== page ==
The fact that they're only rebounding 58 percent of opponent misses is (mostly) a fluke, but it's also happening in part because of those glitches in focus and effort (and in some cases, scheme). Nikola Jokic's backbreaking put-back Thursday night came about because Westbrook didn't even try to fight through this screen, and then didn't even try to get rebounding position.

Anthony has been a particularly egregious late-game defensive chainbreaker, with a penchant for becoming lazy and/or uncommunicative. Here's Kings guard Buddy Hield getting himself a wide-open three when Anthony neither notified George of Justin Jackson's flare screen nor made any effort to help.

About two minutes later, Anthony was caught napping again, getting back-cut into oblivion by De'Aaron Fox, which forced Steven Adams to help and led to a Zach Randolph layup.

Westbrook has had his own issues with defensive focus in crunch time. On a crucial possession in that same Kings game, he completely spaced out while ball-watching and lost Jackson on a back cut for a layup.

Against the Blazers, he surrendered basically the game-clinching 3-ball to C.J. McCollum when he decided to collapse on Damian Lillard, even though Lillard was driving into three Thunder players and McCollum is a 52.2-percent 3-point shooter.

Against the Celtics, he completely flubbed a switch on a small-small pick-and-roll, after Marcus Smart squashed Andre Roberson and sprung Kyrie Irving toward the hoop. Again Adams had to help, this time off Al Horford in the corner, to predictably poor results.

Those two have been the worst offenders, but certainly not the only ones. Everyone in the Thunder's crunch-time rotation has been culpable at some point, with the possible exception of George. Even Adams, as good as he is most of the time, has looked completely gassed at the end of some games, offering soft hedges, slow recoveries, and diminished lateral quicks. Teams have responded by attacking him repeatedly in the pick-and-roll. Lillard toasted him. Irving did too.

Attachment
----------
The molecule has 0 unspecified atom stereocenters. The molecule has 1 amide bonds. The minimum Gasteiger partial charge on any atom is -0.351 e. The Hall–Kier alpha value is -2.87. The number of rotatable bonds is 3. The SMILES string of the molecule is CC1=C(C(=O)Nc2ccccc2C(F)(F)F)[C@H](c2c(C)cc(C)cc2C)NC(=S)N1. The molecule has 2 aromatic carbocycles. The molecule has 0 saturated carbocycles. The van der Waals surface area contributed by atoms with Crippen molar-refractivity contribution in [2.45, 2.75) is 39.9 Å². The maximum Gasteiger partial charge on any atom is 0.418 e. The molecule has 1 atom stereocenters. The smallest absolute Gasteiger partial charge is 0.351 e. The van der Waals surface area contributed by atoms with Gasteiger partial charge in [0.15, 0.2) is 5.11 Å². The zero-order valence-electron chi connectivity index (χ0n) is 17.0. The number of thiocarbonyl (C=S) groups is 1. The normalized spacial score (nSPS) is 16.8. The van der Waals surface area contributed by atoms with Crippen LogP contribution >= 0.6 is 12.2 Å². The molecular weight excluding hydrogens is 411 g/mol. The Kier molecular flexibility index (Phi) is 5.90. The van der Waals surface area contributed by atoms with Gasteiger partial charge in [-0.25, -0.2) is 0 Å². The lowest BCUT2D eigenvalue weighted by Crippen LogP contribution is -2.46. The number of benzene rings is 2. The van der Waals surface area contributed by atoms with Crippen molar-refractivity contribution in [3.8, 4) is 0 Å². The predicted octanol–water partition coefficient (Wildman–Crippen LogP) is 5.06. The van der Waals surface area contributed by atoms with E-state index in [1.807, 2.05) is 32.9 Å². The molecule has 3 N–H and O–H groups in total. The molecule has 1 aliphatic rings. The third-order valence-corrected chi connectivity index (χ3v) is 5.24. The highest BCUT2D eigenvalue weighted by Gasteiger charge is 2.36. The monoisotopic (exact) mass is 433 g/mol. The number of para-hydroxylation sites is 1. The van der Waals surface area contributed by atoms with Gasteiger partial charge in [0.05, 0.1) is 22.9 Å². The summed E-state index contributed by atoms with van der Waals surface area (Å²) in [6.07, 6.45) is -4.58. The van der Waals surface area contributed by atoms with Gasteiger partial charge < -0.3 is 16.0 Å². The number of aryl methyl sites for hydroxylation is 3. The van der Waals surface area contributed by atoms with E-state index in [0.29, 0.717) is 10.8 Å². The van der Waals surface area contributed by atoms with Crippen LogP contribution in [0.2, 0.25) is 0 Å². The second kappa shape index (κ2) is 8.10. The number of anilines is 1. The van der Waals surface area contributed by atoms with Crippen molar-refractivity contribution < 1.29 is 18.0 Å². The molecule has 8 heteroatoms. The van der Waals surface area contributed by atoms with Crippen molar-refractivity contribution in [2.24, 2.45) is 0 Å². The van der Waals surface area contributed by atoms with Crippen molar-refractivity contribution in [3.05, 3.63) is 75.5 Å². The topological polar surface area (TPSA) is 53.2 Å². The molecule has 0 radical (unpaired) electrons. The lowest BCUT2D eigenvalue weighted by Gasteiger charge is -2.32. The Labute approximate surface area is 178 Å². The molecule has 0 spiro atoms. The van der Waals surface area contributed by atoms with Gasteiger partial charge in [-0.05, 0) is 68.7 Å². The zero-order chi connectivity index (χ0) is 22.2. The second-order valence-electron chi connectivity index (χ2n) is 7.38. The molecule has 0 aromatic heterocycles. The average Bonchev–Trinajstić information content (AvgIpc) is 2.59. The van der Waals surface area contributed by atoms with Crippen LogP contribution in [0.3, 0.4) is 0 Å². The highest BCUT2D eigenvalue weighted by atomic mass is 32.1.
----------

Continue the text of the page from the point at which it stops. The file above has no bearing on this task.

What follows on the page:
It would make sense to expect that the Thunder's oft-janky offense was contributing to their poor crunch-time defense, but it's been closer to the other way around. Their late-game defense has put them in precarious holes that they've had to try to shoot their way out of with early-clock gambits and long-range heaves.

The future won't necessarily bring more of the same. This is all far more descriptive than predictive, and the 43 minutes of excellent defense the Thunder have been playing each game tell us far more than the five minutes of bad defense that have often followed. With Enes Kanter gone, the Thunder may not return to being the glass-cleaning machine they were last year - when they had the league's best crunch-time rebounding rate - but they also won't continue to get obliterated to this extent on the offensive boards.

There are real issues here and they need to be addressed. The Thunder can't just expect these things to eventually regress to the mean, the way they might with an aberrant streak of cold shooting. They'll need to dig in and work to find solutions. They're quite clearly capable of defending at a very high level. It's just a question of sustaining it for 48 minutes.

What's really behind the Thunder's crunch-time struggles?